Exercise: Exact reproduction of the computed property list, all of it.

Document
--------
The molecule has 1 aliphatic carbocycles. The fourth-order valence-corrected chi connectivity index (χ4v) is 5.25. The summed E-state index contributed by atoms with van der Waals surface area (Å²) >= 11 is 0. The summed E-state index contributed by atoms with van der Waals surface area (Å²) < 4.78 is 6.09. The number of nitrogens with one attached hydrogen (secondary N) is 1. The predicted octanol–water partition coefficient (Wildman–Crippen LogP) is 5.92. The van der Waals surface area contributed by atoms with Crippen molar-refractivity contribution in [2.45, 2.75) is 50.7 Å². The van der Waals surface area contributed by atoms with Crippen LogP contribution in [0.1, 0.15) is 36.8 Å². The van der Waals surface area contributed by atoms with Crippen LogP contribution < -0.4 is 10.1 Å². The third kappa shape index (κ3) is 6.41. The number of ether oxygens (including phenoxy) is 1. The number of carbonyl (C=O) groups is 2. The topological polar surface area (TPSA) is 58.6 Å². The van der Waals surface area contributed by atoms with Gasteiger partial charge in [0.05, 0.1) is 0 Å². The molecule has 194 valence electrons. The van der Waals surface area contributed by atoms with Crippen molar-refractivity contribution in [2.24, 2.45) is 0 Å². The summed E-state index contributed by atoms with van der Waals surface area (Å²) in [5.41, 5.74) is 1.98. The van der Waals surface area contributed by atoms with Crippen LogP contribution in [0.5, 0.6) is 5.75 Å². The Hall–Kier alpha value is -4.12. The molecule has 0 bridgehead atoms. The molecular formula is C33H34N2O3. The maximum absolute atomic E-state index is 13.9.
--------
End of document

The molecule has 1 aliphatic carbocycles. The fourth-order valence-corrected chi connectivity index (χ4v) is 5.25. The summed E-state index contributed by atoms with van der Waals surface area (Å²) >= 11 is 0. The summed E-state index contributed by atoms with van der Waals surface area (Å²) < 4.78 is 6.09. The number of nitrogens with one attached hydrogen (secondary N) is 1. The predicted octanol–water partition coefficient (Wildman–Crippen LogP) is 5.92. The van der Waals surface area contributed by atoms with Crippen molar-refractivity contribution in [2.45, 2.75) is 50.7 Å². The van der Waals surface area contributed by atoms with Crippen LogP contribution in [0.1, 0.15) is 36.8 Å². The van der Waals surface area contributed by atoms with Crippen LogP contribution < -0.4 is 10.1 Å². The third kappa shape index (κ3) is 6.41. The number of ether oxygens (including phenoxy) is 1. The number of carbonyl (C=O) groups is 2. The topological polar surface area (TPSA) is 58.6 Å². The van der Waals surface area contributed by atoms with Gasteiger partial charge in [0.05, 0.1) is 0 Å². The molecule has 194 valence electrons. The van der Waals surface area contributed by atoms with Crippen molar-refractivity contribution in [2.24, 2.45) is 0 Å². The summed E-state index contributed by atoms with van der Waals surface area (Å²) in [5.41, 5.74) is 1.98. The van der Waals surface area contributed by atoms with Crippen LogP contribution in [0.5, 0.6) is 5.75 Å². The Hall–Kier alpha value is -4.12. The molecule has 0 bridgehead atoms. The molecular formula is C33H34N2O3. The maximum absolute atomic E-state index is 13.9.